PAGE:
Sunday, November 22, 2015

Lesson Planning, Road Trips, and 21st Century Learning - Perfect Match!

Why do I have a passion for making sure we can get students what they need as soon as possible and when they need it (ACCESS).  Here is article from local paper about a 13 year old in my district that I do not know, but I do know if school had reached him, this may not have happened.

Link to article 

We need to reach students where they are.  I chose Road Trips as an analogy for Lesson Planning to drive thought, make it a little fun, and hopefully push thinking for "our kids".

Road trips and Lesson plans are very similar.  This is more of a "how-to" or "guide" than story.  Lesson planning for 21st century lessons is far different than the traditional model. It is not linear nor should entry points be the same for all students.  This blog is simply a sample of some ways you can think, use video, and differentiate instruction in a digital way.  It does not necessarily address student output, which may be a future blog as there are so many ideas and avenues for that as well.

Part of my delivery of how to lesson plan, I created this Youtube Video to drive conversation and hopefully spark thoughts.  This is one way I hope to "flip" the face to face a bit.


This blog was written to drive a face to face PD session.  So I also created this infographic to allow people to see ideas and hopefully process before our meeting. The idea being that when we are face to face we share and grow.  This way some of the thinking and processing is already done.

Infographic of 21st Century Lesson Planning 

Road Trip - Need a map of where you are going.
Lesson Planning - Need a standard to drive activities or tasks.

Road Trip - Need to make sure vehicle is ready and primed for trip.
Lesson Planning - Need to make sure activities/tasks chosen meet the needs of students.  This means differentiated assignments, differentiated directions,  scaffolding, etc.  There are many ways to do this in a digital environment.  How can this be personalized with idea of place?

  • Here is example from teacher +Katherine Corey explaining the tasks and where to find resources. Tasks required of students based on standards and a book they are reading 


Road Trip - Make sure to pick up some extras, like snacks and drinks, to make the trip more enjoyable.
Lesson Planning -  Application of technology based on where you are going and how it is meaningful and when it makes sense to the eventual product.  To help with the development of this and to "flip" this part in your classroom, make a screencast. How can this be personalized with idea of time?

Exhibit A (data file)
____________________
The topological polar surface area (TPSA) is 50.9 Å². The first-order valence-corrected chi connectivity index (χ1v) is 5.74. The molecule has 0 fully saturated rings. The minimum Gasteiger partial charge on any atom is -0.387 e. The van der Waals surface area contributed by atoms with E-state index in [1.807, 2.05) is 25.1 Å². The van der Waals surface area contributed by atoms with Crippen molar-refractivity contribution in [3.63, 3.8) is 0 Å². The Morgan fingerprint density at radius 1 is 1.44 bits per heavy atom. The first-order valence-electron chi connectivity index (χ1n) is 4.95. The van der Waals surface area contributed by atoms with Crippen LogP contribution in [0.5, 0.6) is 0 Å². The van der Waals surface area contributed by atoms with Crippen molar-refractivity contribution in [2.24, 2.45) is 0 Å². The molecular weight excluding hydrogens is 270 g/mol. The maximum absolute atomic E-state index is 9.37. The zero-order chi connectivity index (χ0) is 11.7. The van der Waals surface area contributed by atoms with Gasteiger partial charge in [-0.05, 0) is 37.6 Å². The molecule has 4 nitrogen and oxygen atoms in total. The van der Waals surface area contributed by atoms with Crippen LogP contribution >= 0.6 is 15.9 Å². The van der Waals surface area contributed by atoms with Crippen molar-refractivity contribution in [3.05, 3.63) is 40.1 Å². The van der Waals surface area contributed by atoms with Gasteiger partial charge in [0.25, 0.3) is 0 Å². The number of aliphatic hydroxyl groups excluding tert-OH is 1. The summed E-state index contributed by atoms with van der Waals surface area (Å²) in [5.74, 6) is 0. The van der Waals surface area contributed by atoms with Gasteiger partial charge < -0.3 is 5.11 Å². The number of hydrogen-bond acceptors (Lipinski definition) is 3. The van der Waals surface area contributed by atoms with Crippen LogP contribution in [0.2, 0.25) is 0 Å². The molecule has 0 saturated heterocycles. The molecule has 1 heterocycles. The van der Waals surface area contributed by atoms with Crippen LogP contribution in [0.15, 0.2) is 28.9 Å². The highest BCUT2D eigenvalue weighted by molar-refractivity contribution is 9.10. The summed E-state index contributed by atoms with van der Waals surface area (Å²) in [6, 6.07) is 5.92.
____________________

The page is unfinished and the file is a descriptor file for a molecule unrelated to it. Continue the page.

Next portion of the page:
Road Trip - Music and the experience of the trip.  Live every moment, love the trip, but this is the longest part, but necessary to get to destination.
Lesson Planning - Here you are allowing students to work, what are the tasks?  How do you want them to show you mastery?  This could be independent, collaborative, etc.  How can this be personalized with the idea of path?  

  • Here teacher +Roselynn Burke allows students choice on digital platform to solve a problem in practice and check their answer with instruction. 


Road Trip - Car maintenance and map checking are so important on any road trip.  You need to make sure you can stop and adjust if needed. 
Lesson Planning - In any lesson plan, problems will come up, and more direction and or pre-emptive explanation based on previous knowledge or "real time data" will create a need for intervention.  
  • Here teacher +Laura Bossert is explicit in the use of measurement tools for students that don't have the context or understanding to use them. 

Road Trip - Taking breaks and celebrating a successful trip are so important when you reach your destination.  
Lesson Planning - This is where we share, we pause, we refocus, and celebrate learning.  This should be regular in occurrence as students need this for so many reasons, including motivation, confidence, and refocusing.  
  • Here +Victoria Bennett shows how the students in her room take a brain boost to transition and get ready for the next activity. 

I don't want to imply that videos are the only ways to deliver instruction, or necessarily always the best method, but there are times and places for them.  I think the examples above are great ways to use video to drive instruction.  A 21st century lesson platform will require video, and as I previously stated "access" for learners is dependent on a digital platform.  How do we improve on what we have done?  How do we create life long motivated learners?  I think we show them that learning can occur anywhere at any time.  Recognize that life is not lived in segments, or stop and go, it is all encompassing, your lessons should be as well!

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